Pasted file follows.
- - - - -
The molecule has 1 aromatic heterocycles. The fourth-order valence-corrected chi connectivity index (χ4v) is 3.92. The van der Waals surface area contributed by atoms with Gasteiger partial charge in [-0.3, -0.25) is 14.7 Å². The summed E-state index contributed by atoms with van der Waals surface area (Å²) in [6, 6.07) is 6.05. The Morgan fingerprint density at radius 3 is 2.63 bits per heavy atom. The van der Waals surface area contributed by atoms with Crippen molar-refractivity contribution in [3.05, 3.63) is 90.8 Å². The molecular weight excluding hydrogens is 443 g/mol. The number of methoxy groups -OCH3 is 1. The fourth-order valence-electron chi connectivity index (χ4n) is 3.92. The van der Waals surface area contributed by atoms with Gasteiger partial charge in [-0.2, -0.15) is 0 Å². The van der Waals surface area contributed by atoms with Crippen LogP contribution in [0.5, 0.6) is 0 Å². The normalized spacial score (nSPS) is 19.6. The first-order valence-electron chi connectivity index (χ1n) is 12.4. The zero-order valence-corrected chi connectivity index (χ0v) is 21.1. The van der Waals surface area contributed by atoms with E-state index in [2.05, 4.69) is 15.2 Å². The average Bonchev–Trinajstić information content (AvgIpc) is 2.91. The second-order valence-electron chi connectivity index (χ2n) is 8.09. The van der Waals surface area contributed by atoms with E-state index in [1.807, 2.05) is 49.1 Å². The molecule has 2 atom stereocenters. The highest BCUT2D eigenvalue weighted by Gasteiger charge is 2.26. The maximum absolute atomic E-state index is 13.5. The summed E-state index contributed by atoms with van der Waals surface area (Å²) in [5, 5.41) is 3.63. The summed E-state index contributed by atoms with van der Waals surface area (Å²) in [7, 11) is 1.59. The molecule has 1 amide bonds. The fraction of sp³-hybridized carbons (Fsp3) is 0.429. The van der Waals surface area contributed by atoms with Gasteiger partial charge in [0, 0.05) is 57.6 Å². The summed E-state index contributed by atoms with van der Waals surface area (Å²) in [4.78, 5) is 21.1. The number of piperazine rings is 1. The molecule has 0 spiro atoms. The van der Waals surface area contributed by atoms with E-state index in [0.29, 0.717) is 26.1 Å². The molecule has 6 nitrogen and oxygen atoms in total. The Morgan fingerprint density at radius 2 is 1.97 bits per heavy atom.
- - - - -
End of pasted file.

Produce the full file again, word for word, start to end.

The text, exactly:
The molecule has 1 aromatic heterocycles. The fourth-order valence-corrected chi connectivity index (χ4v) is 3.92. The van der Waals surface area contributed by atoms with Gasteiger partial charge in [-0.3, -0.25) is 14.7 Å². The summed E-state index contributed by atoms with van der Waals surface area (Å²) in [6, 6.07) is 6.05. The Morgan fingerprint density at radius 3 is 2.63 bits per heavy atom. The van der Waals surface area contributed by atoms with Crippen molar-refractivity contribution in [3.05, 3.63) is 90.8 Å². The molecular weight excluding hydrogens is 443 g/mol. The number of methoxy groups -OCH3 is 1. The fourth-order valence-electron chi connectivity index (χ4n) is 3.92. The van der Waals surface area contributed by atoms with Gasteiger partial charge in [-0.2, -0.15) is 0 Å². The van der Waals surface area contributed by atoms with Crippen LogP contribution in [0.5, 0.6) is 0 Å². The normalized spacial score (nSPS) is 19.6. The first-order valence-electron chi connectivity index (χ1n) is 12.4. The zero-order valence-corrected chi connectivity index (χ0v) is 21.1. The van der Waals surface area contributed by atoms with E-state index in [2.05, 4.69) is 15.2 Å². The average Bonchev–Trinajstić information content (AvgIpc) is 2.91. The second-order valence-electron chi connectivity index (χ2n) is 8.09. The van der Waals surface area contributed by atoms with E-state index in [1.807, 2.05) is 49.1 Å². The molecule has 2 atom stereocenters. The highest BCUT2D eigenvalue weighted by Gasteiger charge is 2.26. The maximum absolute atomic E-state index is 13.5. The summed E-state index contributed by atoms with van der Waals surface area (Å²) in [5, 5.41) is 3.63. The summed E-state index contributed by atoms with van der Waals surface area (Å²) in [7, 11) is 1.59. The molecule has 1 amide bonds. The fraction of sp³-hybridized carbons (Fsp3) is 0.429. The van der Waals surface area contributed by atoms with Gasteiger partial charge in [0, 0.05) is 57.6 Å². The summed E-state index contributed by atoms with van der Waals surface area (Å²) in [4.78, 5) is 21.1. The number of piperazine rings is 1. The molecule has 0 spiro atoms. The van der Waals surface area contributed by atoms with E-state index in [0.29, 0.717) is 26.1 Å². The molecule has 6 nitrogen and oxygen atoms in total. The Morgan fingerprint density at radius 2 is 1.97 bits per heavy atom.